The book is out but don’t judge the author by the cover.
“I hate cigarettes,” Tom Stern said. “But I got four commercials out of it.”
Hanging with Stern means never taking a break as he tells countless stories. The 85-year-old Encinitas resident sporting double earrings is sharing his compelling tales in “Just Lucky I Guess.”
Fate has smiled on this New Jersey shores kid who went to spring training with the world champion Dodgers, traipsed around Germany during the Korean War and lived the Hollywood high life as an actor and writer.
Stern, who’s still a steady left-handed softball hitter in the La Costa 35 Athletic Club, wrote a soft back version of his life.
“I had to edit a few things out,” Stern said with a mischievous grin.
We’ll plug in that’s he’s in his second season with the Encinitas Little League. Appropriately he’s aiding the Tennessee Volunteers.
“He has coached or played baseball for seven decades,” Vols manager said Todd Sleet said. “There isn’t anything he hasn’t seen. He’s old school in a new age and it works.”
So does this fast-moving book. There are plenty of chuckles, tears and shrugs of amazement that everyone got out alive in these short stories which reveal the long life lived by Stern.
“I’ve got three kids, three grandkids and I’ll be damned if they are not going to know about me,” he said. “My motivation to do this was I never knew anything my parents.”
Stern came from a loving family but his folks’ journey wasn’t an open book.
“I didn’t know how my parents fell in love, what they did in their lives,” he said. “So I figured I’m a storyteller so I told some stories.”
Did you hear the one that prompted his Chesterfield ad that earned him $20,000 in 1958?
“I went to this agent, took some pictures and did things everyone else did,” Stern said. “They sent me for a commercial for Handy Andy. The tag line was, ‘Can I give you a hand, lady.’ I said that to the casting lady and she blushed.”
The director said Stern’s delivery was too suggestive. He exited but took a call the next day.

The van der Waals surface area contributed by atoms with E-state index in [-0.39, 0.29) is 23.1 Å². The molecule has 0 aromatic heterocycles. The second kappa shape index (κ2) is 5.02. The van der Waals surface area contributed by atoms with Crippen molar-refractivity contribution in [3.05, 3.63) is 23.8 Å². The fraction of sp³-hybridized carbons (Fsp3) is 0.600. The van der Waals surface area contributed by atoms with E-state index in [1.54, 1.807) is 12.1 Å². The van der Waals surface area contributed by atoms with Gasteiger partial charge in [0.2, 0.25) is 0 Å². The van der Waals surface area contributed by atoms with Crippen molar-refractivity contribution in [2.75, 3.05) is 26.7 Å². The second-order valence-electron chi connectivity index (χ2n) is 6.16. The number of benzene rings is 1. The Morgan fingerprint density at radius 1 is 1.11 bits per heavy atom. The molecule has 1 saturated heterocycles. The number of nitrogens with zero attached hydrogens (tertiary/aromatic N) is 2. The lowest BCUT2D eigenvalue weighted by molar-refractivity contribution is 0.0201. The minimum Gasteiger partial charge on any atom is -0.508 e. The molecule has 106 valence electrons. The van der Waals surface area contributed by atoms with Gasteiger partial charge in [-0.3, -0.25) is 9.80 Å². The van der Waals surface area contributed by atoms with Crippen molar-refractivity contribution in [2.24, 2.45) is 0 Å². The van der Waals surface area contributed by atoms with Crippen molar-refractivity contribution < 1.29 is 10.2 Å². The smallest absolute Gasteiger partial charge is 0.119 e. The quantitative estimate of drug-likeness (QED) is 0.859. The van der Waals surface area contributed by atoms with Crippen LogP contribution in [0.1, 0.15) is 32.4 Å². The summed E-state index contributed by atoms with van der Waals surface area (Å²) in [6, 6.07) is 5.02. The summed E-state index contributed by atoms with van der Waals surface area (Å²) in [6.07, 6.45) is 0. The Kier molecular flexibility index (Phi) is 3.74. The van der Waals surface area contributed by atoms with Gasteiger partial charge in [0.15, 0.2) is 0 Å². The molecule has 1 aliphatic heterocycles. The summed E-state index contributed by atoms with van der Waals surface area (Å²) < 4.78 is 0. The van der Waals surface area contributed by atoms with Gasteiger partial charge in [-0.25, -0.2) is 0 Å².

“It was the casting lady and she asked me if I smoked,” Stern said. “I had never smoked in my life.”
But for a commercial, Stern practiced turning into a chimney and he got the audition.
“I very coolly light the cigarette and put the match on the ashtray,” he said. “But when I go to smoke, no one is looking at me.”
Stern’s preparation went up in flames. The same was almost true of one pricey Persian rug.
“The match had fallen off the ashtray and everyone jumped out of their chairs to put the fire out,” he said. “They never saw me smoke.”
He got the gig.
Stern had a short one in 1956 with his beloved Dodgers after working out for the Chicago White Sox. Stern’s dependable bat got the White Sox’s attention. But he struck out as if facing a Sandy Koufax fastball.
“I had hit the ball really well,” Stern added. “And they said, ‘Kid, we really like you but you’re Jewish and we don’t have Jews in our organization.’ I didn’t want to play for them anyway. I was going to try out with the Dodgers.”
Stern arrived in Vero Beach, Florida, with the likes of Jackie Robinson, Roy Campanella and a pretty good Jewish pitcher in Koufax. The boys of so many of Stern’s summers were in his midst, fresh from winning their only World Series in Brooklyn.
Stern’s stay was brief, but it comes with humorous recollections.
“I did alright but I hurt my hamstring going into second on a double and they sent me home,” Stern said. “Actually I originally hurt it doing the Charleston when out dancing one night.”
If your days and nights are as fulfilling as Stern’s, you’ve hit a home run. So has Stern in “Just Lucky I Guess” which is available at aspenwoodpublishing.com.
+ Contact Jay Paris at firstname.lastname@example.org. Follow him @jparis_sports